PolitikBy Richard Harman
    1 week ago
  • Skeptical Science New Research for Week #27 2024
    Open access notables Climate-driven deoxygenation of northern lakes, Jansen et al., Nature Climate Change: Oxygen depletion constitutes a major threat to lake ecosystems and the services they provide. Most of the world’s lakes are located >45° N, where accelerated climate warming and elevated carbon loads might severely increase the risk of ...
    1 week ago

  • District Court judges appointed
    Attorney-General Hon Judith Collins today announced the appointment of three new District Court Judges.   The appointees, who will take up their roles in July and August at the Manukau, Rotorua and Invercargill courts, are:   Matthew Nathan Judge Nathan was admitted to bar in New Zealand in 2021, having previously been ...
    BeehiveBy beehive.govt.nz
    12 hours ago
  • Urgent review into Wairoa flood response begins
    Environment Minister, Penny Simmonds today announced the terms of reference for a rapid review into the Wairoa flood response. “The Wairoa community has raised significant concerns about the management of the Wairoa River bar and the impact this had on flooding of properties in the district,” says Ms Simmonds. “The Government ...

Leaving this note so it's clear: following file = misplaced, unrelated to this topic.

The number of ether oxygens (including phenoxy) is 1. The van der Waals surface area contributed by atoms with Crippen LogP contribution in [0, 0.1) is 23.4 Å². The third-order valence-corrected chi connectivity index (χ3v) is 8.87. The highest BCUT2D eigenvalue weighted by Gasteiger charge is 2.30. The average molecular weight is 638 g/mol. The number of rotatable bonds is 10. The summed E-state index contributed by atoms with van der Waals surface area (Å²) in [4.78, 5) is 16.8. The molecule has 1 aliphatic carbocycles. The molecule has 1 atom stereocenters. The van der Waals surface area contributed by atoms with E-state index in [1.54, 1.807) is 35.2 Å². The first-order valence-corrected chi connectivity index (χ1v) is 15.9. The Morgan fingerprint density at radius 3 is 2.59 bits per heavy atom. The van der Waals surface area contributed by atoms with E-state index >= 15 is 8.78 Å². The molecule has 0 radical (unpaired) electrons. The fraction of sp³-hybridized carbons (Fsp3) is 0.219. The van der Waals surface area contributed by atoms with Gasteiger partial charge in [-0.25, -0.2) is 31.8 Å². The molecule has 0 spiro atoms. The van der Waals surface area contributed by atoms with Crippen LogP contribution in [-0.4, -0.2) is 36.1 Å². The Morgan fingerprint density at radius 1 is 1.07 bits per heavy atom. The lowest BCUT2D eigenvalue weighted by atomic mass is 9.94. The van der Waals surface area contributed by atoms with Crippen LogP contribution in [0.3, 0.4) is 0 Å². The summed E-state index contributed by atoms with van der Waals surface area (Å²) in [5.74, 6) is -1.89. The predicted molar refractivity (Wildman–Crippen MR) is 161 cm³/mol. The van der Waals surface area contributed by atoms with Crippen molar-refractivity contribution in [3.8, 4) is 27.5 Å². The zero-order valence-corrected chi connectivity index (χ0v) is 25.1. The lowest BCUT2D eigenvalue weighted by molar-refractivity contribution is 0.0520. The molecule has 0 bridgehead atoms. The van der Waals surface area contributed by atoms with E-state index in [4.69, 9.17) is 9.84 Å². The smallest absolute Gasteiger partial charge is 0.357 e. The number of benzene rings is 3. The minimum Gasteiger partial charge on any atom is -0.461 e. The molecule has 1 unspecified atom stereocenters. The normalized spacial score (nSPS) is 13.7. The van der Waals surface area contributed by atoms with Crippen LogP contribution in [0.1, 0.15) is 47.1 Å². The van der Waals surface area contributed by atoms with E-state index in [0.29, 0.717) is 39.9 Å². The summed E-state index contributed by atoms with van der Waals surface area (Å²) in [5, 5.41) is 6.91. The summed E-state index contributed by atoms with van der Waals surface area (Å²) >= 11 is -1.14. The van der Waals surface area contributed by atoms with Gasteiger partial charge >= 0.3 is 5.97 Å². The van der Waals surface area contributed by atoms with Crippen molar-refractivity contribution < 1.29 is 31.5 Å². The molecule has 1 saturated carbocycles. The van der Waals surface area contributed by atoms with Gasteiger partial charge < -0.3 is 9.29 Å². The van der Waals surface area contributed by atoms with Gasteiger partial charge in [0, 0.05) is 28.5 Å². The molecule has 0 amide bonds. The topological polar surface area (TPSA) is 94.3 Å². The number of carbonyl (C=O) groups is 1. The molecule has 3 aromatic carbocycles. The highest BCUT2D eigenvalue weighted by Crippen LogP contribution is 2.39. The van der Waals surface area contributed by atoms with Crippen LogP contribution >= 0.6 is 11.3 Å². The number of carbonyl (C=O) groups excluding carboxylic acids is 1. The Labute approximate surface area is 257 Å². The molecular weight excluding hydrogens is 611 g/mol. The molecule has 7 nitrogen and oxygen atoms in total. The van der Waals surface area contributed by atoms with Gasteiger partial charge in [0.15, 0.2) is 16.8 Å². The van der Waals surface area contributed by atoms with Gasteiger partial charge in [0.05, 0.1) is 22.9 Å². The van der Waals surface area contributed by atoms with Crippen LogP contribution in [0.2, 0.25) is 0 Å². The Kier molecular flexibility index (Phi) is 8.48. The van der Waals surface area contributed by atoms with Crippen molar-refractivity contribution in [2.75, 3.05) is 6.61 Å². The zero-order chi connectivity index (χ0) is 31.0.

BeehiveBy beehive.govt.nz
    14 hours ago
  • NZDF’s Red Sea deployment extended
    New Zealand has extended its contribution to the US-led coalition working to uphold maritime security in the Red Sea, Defence Minister Judith Collins and Foreign Minister Winston Peters announced today. “The decision to extend this deployment is reflective of the continued need to partner and act in line with New ...
    BeehiveBy beehive.govt.nz
    15 hours ago
  • Government provides support to tackle tax debt and compliance
    New compliance funding in Budget 2024 will ensure Inland Revenue is better equipped to catch individuals who are evading their tax obligations, Revenue Minister Simon Watts says. “New Zealand’s tax debt had risen to almost $7.4 billion by the end of May, an increase of more than 50 per cent since 2022. ...
    BeehiveBy beehive.govt.nz
    15 hours ago
  • Taking action to reduce road cones
    The Coalition Government is taking action to reduce expenditure on road cones and temporary traffic management (TTM) while maintaining the safety of workers and road users, Transport Minister Simeon Brown says.  Rolling out a new risk-based approach to TTM that will reduce the number of road cones on our roads.  ...
    BeehiveBy beehive.govt.nz
    21 hours ago
  • Celebrating 100 years of progress
    Te Arawa Lakes Trust centenary celebrations mark a significant milestone for all the important work done for the lakes, the iwi and for the Bay of Plenty region, says Māori Crown Relations: Te Arawhiti and Māori Development Minister Tama Potaka. The minister spoke at a commemorative event acknowledging 100 years ...